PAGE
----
Finding the right dog trainer and class for your pup

A dog that has not been given any instructions, training or boundaries cannot possibly know what you expect of him. Someone must train a dog what behaviors are appropriate and which are not. By training your dog how you want him to behave, you’ll not only have a saner household, but a healthier and happier dog as well! The well-taught dog:
  • Allows you to handle every part of his body to check for injury and to give him medication.
  • Will stay next to you, and looks to you for guidance.
  • Will walk next to you without pulling or dragging you down the street.
  • Knows “drop it” and “leave it”.
  • Knows sit, down, stay (A dog that is lying down cannot jump on to people).
  • Knows their name and can focus on their owner through the most distracting situations.
  • Does not try to rush out the door anytime it is opened, get into the trash, or chew things they are not supposed to have.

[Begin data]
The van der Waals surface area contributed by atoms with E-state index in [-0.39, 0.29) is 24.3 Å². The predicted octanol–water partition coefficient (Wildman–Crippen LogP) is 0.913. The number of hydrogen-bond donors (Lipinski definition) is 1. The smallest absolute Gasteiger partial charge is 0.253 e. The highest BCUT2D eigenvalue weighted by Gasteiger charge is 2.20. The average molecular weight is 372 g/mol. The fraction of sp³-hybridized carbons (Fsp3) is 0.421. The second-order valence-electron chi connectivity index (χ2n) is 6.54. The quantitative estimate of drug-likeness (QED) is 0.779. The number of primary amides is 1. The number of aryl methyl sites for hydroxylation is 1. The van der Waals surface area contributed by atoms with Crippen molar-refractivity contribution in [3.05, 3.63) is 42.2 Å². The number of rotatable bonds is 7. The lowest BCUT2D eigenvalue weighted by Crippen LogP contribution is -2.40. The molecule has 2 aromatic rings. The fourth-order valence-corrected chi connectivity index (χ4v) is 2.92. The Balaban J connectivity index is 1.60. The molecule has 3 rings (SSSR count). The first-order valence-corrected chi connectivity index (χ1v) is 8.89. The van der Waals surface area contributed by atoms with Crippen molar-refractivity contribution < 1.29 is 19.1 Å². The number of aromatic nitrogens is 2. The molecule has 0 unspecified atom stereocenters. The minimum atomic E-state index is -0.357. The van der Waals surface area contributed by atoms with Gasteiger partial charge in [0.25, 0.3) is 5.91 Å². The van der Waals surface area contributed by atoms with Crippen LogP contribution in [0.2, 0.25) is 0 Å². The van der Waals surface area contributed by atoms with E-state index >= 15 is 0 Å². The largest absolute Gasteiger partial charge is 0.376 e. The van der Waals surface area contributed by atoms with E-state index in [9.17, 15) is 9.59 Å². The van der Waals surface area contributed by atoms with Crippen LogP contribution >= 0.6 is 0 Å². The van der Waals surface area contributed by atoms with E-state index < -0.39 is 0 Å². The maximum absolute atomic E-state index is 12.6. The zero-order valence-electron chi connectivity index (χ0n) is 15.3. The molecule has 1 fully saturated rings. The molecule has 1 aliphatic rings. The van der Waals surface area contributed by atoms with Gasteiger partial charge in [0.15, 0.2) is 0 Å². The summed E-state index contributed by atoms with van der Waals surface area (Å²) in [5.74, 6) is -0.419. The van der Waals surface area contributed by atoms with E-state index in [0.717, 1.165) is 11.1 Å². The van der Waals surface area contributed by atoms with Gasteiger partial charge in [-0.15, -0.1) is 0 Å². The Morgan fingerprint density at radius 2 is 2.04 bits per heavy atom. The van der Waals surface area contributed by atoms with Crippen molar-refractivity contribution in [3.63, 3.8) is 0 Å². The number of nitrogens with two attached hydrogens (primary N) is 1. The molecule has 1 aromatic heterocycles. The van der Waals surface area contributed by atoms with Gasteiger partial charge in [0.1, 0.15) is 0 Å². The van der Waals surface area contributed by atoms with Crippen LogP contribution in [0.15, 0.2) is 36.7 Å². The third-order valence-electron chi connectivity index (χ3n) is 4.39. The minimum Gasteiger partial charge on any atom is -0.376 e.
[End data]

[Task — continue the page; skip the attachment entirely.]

• Has good manners and can spend most of his time indoors with his people.
Dog Training Classes How to select a trainer and a class for you and your dog Finding the right dog trainer for you and your dog is important. Working with a qualified professional can mean the difference between a harmonious life with your dog and having to give up your dog. Dog training is a science, but the industry is (as yet) unregulated with no licensing requirements or regulatory oversight. This makes it difficult to know what to look for.
  • Browse the trainer’s website and any other marketing materials.
  • Does everything look and sound professional?
  • Do the messages appeal to you? If so, set up a phone call or in-person meeting.
  • Can the trainer answer your questions about training, behavior, and methods knowledgeably and clearly?
  • Is she (or he) patient and thorough in her replies?
  • Do you feel comfortable with her?
  • Does she have experience working with the problems you need help with?
  • Can she provide references from clients?
A couple of things should raise a red flag in your assessment. If the trainer focuses on a model of dominance and submission—using language like “dominant” and “alpha” —or uses primarily punishment based methods, that trainer doesn’t meet the standards of science-based training. Look for a trainer with certifications such as:  CPDT-KA, CPDT-KSA, ADPT.

Sign your pup up for an AHS training class today and have the most well-behaved dog on the block!

Don't live in Arizona? CCPDT and ADPT can help find a credible dog trainer near you!

May 27, 2016